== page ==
VA Home Based Primary Care (HBPC) is an interdisciplinary team-based home care program that serves a rapidly aging cohort of oldest old Veterans (85+) and younger OIF/OEF Veterans with complex chronic disabling conditions. In 2011, approximately 15,000 Veterans were enrolled in 139 VA Medical Center HBPC programs and an associated 101 community-based outpatient clinic locations nationwide. Although HBPC program quality has been established along a number of institutional utilization dimensions (e.g., inpatient days) and cost, the use of institutional care varies substantially across HBPC programs nationally. Lower utilization of institutional care may suggest tailored approaches that optimize a veteran's care. Higher utilization of institutional care may be an indicator of potentially inappropriate or mismanaged care that places vulnerable HBPC Veterans at risk for complications. The proposed study seeks to identify the factors contributing to these variations by investigating associations between HBPC organizational structures, team functioning, and eight risk adjusted quality measures (QMs) of institutional use for hospitals, emergency departments (ED), and nursing homes (NHs). The starting place for redesigning the health care system is to understand the organizational structural attributes of the settings in which care occurs. To that end, a structural survey is conducted to develop a profile of the organizational structure characteristics of HBPC programs. Structure refers to HBPC program characteristics that affect the system's capacity to deliver primary care services to Veterans in their home and includes HBPC program standards, team structures, and telehealth technology. The study will then evaluate differences in HBPC interdisciplinary team functioning with regard to seven dimensions: culture, leadership, communication, coordination, conflict management, team cohesion, and team effectiveness through administration and analysis of the organizational assessment questionnaire (OAQ) survey. Next, associations between HBPC organizational structures and team functioning will be analyzed to identify organizational structures associated with more effective team functioning. Finally, the influence of HBPC organizational structures and team functions on the quality of HBPC care will be examined with respect to risk-adjusted QMs of institutional use: hospital and NH admissions and days, 30-day and 90-day rehospitalizations, ED visits, and Veteran's site of death. Primary data for this proposed study will be obtained through surveys and on-site observational visits. Secondary data will include two years of VA and CMS patient databases (2013-2014). Findings from this study will identify organizational structures and team functions associated with lower use of institutional care that can be integrated as best practices into policies and system redesign initiatives to bring lower performing HBPC programs up to the level of the highest performing programs. Ultimately, reducing avoidable and costly institutional care advances HBPC program goals, and as such, enables HBPC Veterans to be treated at home and to retain their maximal independence.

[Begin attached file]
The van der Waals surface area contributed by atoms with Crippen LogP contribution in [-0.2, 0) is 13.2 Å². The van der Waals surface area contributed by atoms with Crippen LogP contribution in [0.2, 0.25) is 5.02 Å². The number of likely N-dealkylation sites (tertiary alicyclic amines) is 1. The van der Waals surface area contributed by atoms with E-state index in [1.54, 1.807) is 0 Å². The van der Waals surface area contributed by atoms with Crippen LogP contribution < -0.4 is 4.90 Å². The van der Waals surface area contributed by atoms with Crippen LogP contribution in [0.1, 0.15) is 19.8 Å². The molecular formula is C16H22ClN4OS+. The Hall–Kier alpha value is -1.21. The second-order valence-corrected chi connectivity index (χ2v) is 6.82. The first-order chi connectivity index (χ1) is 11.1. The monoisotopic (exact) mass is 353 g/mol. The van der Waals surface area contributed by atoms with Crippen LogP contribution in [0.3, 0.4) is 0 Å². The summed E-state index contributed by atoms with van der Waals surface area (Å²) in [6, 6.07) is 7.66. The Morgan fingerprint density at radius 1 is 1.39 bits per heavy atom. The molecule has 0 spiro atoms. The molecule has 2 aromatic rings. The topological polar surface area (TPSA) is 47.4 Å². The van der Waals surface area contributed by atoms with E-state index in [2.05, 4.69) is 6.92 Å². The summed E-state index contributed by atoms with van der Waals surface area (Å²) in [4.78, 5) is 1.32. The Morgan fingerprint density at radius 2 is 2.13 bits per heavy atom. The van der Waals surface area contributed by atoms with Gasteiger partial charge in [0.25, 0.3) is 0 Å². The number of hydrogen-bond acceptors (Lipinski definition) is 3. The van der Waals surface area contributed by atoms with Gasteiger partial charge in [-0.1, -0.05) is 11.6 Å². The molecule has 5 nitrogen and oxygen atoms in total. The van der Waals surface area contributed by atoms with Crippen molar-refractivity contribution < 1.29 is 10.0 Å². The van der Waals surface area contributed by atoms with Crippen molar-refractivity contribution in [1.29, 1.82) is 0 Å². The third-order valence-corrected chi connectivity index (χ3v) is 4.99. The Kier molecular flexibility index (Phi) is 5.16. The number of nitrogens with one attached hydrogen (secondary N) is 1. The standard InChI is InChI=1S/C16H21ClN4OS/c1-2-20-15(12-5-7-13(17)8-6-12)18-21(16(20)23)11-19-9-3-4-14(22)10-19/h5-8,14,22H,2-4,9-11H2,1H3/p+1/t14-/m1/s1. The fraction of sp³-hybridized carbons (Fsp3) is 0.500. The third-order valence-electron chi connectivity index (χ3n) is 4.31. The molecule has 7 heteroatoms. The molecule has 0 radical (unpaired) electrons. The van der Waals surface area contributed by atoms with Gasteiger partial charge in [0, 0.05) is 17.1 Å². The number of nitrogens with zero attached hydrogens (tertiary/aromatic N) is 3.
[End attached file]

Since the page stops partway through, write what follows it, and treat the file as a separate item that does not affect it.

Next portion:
The burgeoning cohort of aging Veterans and new younger OIF/OEF Veterans is increasing the demand for VA Home Based Primary Care (HBPC) to maximize Veterans' integration into the community and to minimize admissions to hospitals, emergency departments (EDs), and nursing homes (NHs). Although HBPC is associated with reducing institutional care and costs overall, substantial variations in institutional use have been found across HBPC programs nationally. The proposed study seeks to understand what is contributing to those variations by testing associations between HBPC organizational structures, team functioning, and eight risk adjusted measures of institutional use: hospital and NH admissions and days, 30-day and 90-day rehospitalizations, ED visits, and Veteran's site of death. Factors associated with lower use of institutional care can be integrated into policies and system redesign efforts to ensure that the delivery of HBPC is more uniformly excellent across all HBPC programs and as such enables Veterans to live independently at home.